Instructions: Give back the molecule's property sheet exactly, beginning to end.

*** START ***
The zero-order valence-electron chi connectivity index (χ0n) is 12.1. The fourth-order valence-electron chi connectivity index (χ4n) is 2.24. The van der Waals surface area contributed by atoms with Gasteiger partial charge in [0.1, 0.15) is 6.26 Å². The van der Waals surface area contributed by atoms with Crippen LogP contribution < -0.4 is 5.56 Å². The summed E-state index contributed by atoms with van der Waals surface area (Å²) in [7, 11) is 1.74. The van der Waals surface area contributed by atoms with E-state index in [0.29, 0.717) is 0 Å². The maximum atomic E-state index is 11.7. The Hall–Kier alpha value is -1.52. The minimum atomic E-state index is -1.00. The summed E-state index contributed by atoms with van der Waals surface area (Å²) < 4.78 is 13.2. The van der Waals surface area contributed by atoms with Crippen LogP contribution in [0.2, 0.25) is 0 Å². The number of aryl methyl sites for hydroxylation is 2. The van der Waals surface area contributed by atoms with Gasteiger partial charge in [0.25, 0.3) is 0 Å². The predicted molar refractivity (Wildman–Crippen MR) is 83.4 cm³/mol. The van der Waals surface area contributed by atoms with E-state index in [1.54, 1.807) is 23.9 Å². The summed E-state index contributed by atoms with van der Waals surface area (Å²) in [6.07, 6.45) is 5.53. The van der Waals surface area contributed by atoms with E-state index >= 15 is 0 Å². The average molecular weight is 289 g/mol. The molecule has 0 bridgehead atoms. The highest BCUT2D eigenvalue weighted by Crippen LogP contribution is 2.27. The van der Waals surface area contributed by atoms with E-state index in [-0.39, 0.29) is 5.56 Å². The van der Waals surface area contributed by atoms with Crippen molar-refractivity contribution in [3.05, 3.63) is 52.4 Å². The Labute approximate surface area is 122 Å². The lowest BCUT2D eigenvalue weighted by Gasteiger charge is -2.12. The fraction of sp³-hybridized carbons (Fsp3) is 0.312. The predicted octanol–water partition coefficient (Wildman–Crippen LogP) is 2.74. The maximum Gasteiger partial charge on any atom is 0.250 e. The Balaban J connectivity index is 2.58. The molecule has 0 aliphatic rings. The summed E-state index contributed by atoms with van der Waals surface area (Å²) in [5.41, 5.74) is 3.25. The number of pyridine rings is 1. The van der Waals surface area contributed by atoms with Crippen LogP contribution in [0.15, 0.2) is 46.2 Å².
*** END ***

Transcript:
The zero-order valence-electron chi connectivity index (χ0n) is 12.1. The fourth-order valence-electron chi connectivity index (χ4n) is 2.24. The van der Waals surface area contributed by atoms with Gasteiger partial charge in [0.1, 0.15) is 6.26 Å². The van der Waals surface area contributed by atoms with Crippen LogP contribution < -0.4 is 5.56 Å². The summed E-state index contributed by atoms with van der Waals surface area (Å²) in [7, 11) is 1.74. The van der Waals surface area contributed by atoms with E-state index in [0.29, 0.717) is 0 Å². The maximum atomic E-state index is 11.7. The Hall–Kier alpha value is -1.52. The minimum atomic E-state index is -1.00. The summed E-state index contributed by atoms with van der Waals surface area (Å²) < 4.78 is 13.2. The van der Waals surface area contributed by atoms with Crippen LogP contribution in [0.2, 0.25) is 0 Å². The number of aryl methyl sites for hydroxylation is 2. The van der Waals surface area contributed by atoms with Gasteiger partial charge in [0.25, 0.3) is 0 Å². The predicted molar refractivity (Wildman–Crippen MR) is 83.4 cm³/mol. The van der Waals surface area contributed by atoms with E-state index in [1.54, 1.807) is 23.9 Å². The summed E-state index contributed by atoms with van der Waals surface area (Å²) in [6.07, 6.45) is 5.53. The van der Waals surface area contributed by atoms with E-state index >= 15 is 0 Å². The average molecular weight is 289 g/mol. The molecule has 0 bridgehead atoms. The highest BCUT2D eigenvalue weighted by Crippen LogP contribution is 2.27. The van der Waals surface area contributed by atoms with E-state index in [-0.39, 0.29) is 5.56 Å². The van der Waals surface area contributed by atoms with Crippen molar-refractivity contribution in [3.05, 3.63) is 52.4 Å². The Labute approximate surface area is 122 Å². The lowest BCUT2D eigenvalue weighted by Gasteiger charge is -2.12. The fraction of sp³-hybridized carbons (Fsp3) is 0.312. The predicted octanol–water partition coefficient (Wildman–Crippen LogP) is 2.74. The maximum Gasteiger partial charge on any atom is 0.250 e. The Balaban J connectivity index is 2.58. The molecule has 0 aliphatic rings. The summed E-state index contributed by atoms with van der Waals surface area (Å²) in [5.41, 5.74) is 3.25. The number of pyridine rings is 1. The van der Waals surface area contributed by atoms with Crippen LogP contribution in [0.15, 0.2) is 46.2 Å².